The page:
Confirmed: Badger Exam to be Common Core Aligned


Did Scott Walker, by vetoing language in the Wisconsin Budget, ensure that Wisconsin’s annual assessment of students, the Badger Exam, would not be Common Core aligned?  Unfortunately, the answer is “NO”.  What follows is confirmation of that fact.

Many are claiming that the line item veto on page 473 of the Wisconsin Biennial Budget actually ended Common Core aligned testing in Wisconsin.  The Governor vetoed section 3248c requiring DPI to make sure summative testing followed certain parameters.  That section reads as follows:

118.19.  SECTION 3248b.  
118.30 (1) of the statutes is renumbered 118.30 (1) (a) and amended to read:

118.30 (1) (a) The state superintendent shall adopt or approve examinations designed to measure pupil attainment of knowledge and concepts in the 4th, 8th, 9th, 10th, and 11th grades.  Beginning in the 2015−16 school year, the state superintendent may not adopt or approve assessments developed by the Smarter Balanced Assessment Consortium.

SECTION 3248c.  118.30 (1) (b) of the statutes is created to read:

118.30 (1) (b) The state superintendent shall review and adopt or approve a summative examination system consisting of examinations to be administered beginning in the 2015−16 school year to pupils in each of the grades 3 through 10 and in each of the subject areas of English, reading, writing, science, and mathematics.  Beginning in the 2015−16 school year , the state superintendent shall replace the examinations adopted or approved under par.  (a) for grades 4 and 8 in each of the subject areas of English, reading, writing, science, and mathematics with the examinations adopted or approved under this paragraph.  The state superintendent shall either replace the examinations adopted or approved under par.  (a) for grades 9 and 10 and in any of the subject areas identified under this paragraph with the examinations adopted or approved for those grades under this paragraph or use the examinations adopted or approved under par. (a) for grades 9 and 10 and in any of those subject areas to satisfy the requirements under this paragraph. The state superintendent shall:
1.  Ensure that each examination adopted or approved under the summative examination system satisfies the assessment and accountability requirements under federal law.
2.  Ensure that the summative examination system adopted or approved under this paragraph satisfies the following criteria:

a.  The system is vertically scaled and standards−based.
b.  The system documents pupil progress toward national college and career readiness benchmarks derived from empirical research and state academic standards.
c.  The system measures individual pupil performance in the subject areas of English, reading, writing, science, and mathematics.
d.  The system provides for the administration of examinations primarily in a computer−based format but permits examinations to be administered with pencil and paper in certain limited circumstances.
e.  Pupil performance on examinations adopted or approved under the system serves as a predictive measure of pupil performance on college readiness assessments used by institutions of higher education.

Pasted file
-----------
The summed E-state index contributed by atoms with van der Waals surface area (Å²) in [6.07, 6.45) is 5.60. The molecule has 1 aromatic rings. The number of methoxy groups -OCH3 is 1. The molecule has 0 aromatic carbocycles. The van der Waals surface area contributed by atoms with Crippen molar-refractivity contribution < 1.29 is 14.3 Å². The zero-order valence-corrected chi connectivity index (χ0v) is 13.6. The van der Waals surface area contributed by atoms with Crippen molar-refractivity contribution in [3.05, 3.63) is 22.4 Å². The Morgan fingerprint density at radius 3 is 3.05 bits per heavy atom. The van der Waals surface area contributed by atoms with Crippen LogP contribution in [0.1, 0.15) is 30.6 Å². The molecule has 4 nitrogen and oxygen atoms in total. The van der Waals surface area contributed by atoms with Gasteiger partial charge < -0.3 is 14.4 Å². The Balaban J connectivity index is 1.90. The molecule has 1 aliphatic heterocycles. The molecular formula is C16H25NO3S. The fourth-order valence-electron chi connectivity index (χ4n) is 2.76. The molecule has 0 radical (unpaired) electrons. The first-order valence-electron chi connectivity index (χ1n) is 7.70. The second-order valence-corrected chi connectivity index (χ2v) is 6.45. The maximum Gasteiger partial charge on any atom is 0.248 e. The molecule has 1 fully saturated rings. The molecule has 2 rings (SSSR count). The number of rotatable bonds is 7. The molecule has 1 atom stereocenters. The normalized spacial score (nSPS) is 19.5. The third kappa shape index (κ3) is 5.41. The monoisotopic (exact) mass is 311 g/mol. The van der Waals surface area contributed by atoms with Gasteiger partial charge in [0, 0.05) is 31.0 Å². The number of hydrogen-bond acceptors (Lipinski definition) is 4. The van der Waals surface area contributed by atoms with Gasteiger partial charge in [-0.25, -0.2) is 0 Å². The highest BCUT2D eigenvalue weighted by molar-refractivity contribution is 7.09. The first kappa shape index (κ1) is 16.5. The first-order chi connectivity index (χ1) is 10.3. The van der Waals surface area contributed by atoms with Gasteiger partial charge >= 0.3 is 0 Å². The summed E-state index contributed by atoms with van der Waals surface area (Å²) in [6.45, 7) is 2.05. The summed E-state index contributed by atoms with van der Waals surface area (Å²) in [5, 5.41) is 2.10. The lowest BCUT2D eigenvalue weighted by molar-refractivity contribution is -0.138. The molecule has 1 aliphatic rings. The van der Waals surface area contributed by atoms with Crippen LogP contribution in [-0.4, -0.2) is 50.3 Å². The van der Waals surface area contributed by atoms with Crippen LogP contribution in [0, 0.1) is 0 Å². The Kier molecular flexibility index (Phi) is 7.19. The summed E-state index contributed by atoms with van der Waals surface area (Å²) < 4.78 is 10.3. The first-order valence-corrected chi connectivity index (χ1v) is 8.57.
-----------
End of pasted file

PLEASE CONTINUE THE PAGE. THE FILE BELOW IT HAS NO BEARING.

Again, the above section was line item vetoed by Governor Walker. The question many have is, given Governor Walker vetoed this language, will Wisconsin will no longer have a Common Core aligned Badger exam in upcoming years?

We asked Jeff Pertl, Senior Policy Advisor, Office of State Superintendent of Public Instruction, some questions to help us understand just which standards, if any, Wisconsin’s statewide assessment, the Badger Exam, will be aligned to.

Question: I wonder if given the Governor’s line item veto on page 473 of Act 55 (The Wisconsin Biennial Budget),  partially vetoing section 3248c putting parameters on summative testing whether the Request for Bid, PA160613 – Replacement Badger Exam, is still going forward? Will DPI be pursuing a new Badger Exam in English and Mathematics for next year?  Given that the governor has vetoed the mandate that DPI create a college and career ready assessment and defunded the Smarter Balanced exam, will Wisconsin be doing annual assessments of students?  If not, does this give Wisconsin problems with the federal government with respect to No Child Left Behind waivers or grants we’ve received?

Jeff Pertl (DPI): Both federal and state law still require annual summative testing in grades 3-8 and high school.
As you know, the Governor’s budget proposed to prohibit Wisconsin from being part of the Smarter Balanced Assessment Consortium, effectively requiring the State Superintendent to adopt a new test for next school year. To meet this requirement, the DPI issued a request for proposal (RFP) for a new assessment in English Language Arts, Reading, Mathematics and Science as well as a separate RFP for social studies.
During the state budget process, the Joint Finance Committee added statutory parameters that would govern the test and RFP (i.e that the test is vertically-scaled, measures college and career readiness, etc.).
The Governor’s veto removed the JFC parameters. The prohibition on using the Smarter Balanced test remains in the statute (as well as the state and federal requirements around annual assessment) and the RFP will continue to move forward. A new assessment will be in place for the next school year.

Question: I understand from the Q&A for the RFP process that the new assessment was to be aligned to the Common Core State Standards.  In light of this veto, will the new Badger Exam still be aligned to the Common Core?